________________________________________________

NOTE: There are many ways to skin a cat.  I tried to write this, keeping in mind a CHEAP WAY to do things.  Thus, the choice of LEE products.  
________________________________________________

That being said, a good press will last a lifetime and then some.   Be it a LEE or RCBS or whatever other brand.

I bought a lot of my starter equipment, USED.  And, I still have a lot of it.

My first press was a used RCBS Jr. and I later traded it for a used RCBS Rock Chucker.  My friend wanted a smaller press and it was a straight across trade.  So, how could I refuse?

Anyway, after a long time of using a single station press…………I up-graded.

I bought a Dillon.  Then later, three LEE M1000 presses (just for pistol calibers).

Even after you get a progressive press........well, just say that for ME, there will always be a job for the single station press on my bench.  
_________________________________________________


Aloha, Mark
Link Posted: 9/1/2008 2:57:42 PM EDT
[#14]
I guess I am more paranoid than everyone else. I rented a house for 10 years and had no problem having a complete setup because no one not even the land lord entered the house, I had the only key.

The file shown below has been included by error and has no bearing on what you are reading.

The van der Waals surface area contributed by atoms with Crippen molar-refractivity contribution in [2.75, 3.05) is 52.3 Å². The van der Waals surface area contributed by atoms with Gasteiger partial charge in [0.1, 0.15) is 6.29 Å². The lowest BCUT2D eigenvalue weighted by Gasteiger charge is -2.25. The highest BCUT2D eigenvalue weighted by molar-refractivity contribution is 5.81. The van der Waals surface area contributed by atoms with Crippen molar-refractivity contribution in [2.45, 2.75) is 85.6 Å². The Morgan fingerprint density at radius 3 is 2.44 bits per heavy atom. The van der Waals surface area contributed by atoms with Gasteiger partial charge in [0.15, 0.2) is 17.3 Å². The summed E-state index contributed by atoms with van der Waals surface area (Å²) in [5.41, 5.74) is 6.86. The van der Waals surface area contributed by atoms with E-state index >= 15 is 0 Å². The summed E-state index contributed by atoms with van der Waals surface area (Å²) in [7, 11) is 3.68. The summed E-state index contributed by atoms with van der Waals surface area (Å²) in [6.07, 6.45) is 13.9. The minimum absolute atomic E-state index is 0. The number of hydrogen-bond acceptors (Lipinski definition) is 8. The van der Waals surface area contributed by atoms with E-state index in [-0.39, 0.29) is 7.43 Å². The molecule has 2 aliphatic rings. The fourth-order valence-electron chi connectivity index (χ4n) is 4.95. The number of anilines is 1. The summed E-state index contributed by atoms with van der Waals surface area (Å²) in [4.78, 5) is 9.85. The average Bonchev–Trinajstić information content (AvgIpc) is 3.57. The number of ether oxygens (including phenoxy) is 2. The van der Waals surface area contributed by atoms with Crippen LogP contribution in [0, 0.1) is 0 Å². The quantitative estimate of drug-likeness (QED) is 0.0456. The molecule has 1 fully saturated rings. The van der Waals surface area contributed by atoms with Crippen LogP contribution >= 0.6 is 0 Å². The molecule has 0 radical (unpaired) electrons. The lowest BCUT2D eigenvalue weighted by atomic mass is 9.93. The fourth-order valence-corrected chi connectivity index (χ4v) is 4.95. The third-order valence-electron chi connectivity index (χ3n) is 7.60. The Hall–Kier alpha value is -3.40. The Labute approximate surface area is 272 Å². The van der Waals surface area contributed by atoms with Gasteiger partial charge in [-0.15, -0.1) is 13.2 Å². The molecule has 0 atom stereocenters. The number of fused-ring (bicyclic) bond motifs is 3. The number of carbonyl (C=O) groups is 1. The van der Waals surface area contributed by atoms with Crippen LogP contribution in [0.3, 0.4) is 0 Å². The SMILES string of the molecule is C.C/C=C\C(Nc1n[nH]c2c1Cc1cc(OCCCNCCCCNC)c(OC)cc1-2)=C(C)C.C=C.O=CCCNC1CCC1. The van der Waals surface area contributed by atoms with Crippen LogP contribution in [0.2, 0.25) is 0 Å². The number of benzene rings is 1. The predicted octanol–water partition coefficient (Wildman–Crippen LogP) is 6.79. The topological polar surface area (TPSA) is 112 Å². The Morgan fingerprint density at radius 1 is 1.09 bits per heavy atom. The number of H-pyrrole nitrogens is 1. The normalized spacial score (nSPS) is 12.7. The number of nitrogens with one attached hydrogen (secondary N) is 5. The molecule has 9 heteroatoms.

When I moved to Corpus I moved into an apartment building, in that apartment I would never even consider setting up my stuff. There were too many people in and out that I didn't know while I wasn't home, exterminator, maintenance , and who knows who else. I didn't have a gun safe so I didn't want to give any clue that I had guns.

For 3 years the reloading  equipment stayed boxed up, I have since bought a house so it is no concern now.

I would suggest you get a setup that can be hidden after each use, something inexpensive because it is very likely you want to upgrade later and no longer use the temporary press .

Like I mentioned, I may be paranoid, but it is something to consider. Too many people get their guns stolen because someone knows they're  there, and break in specifically to steal the guns.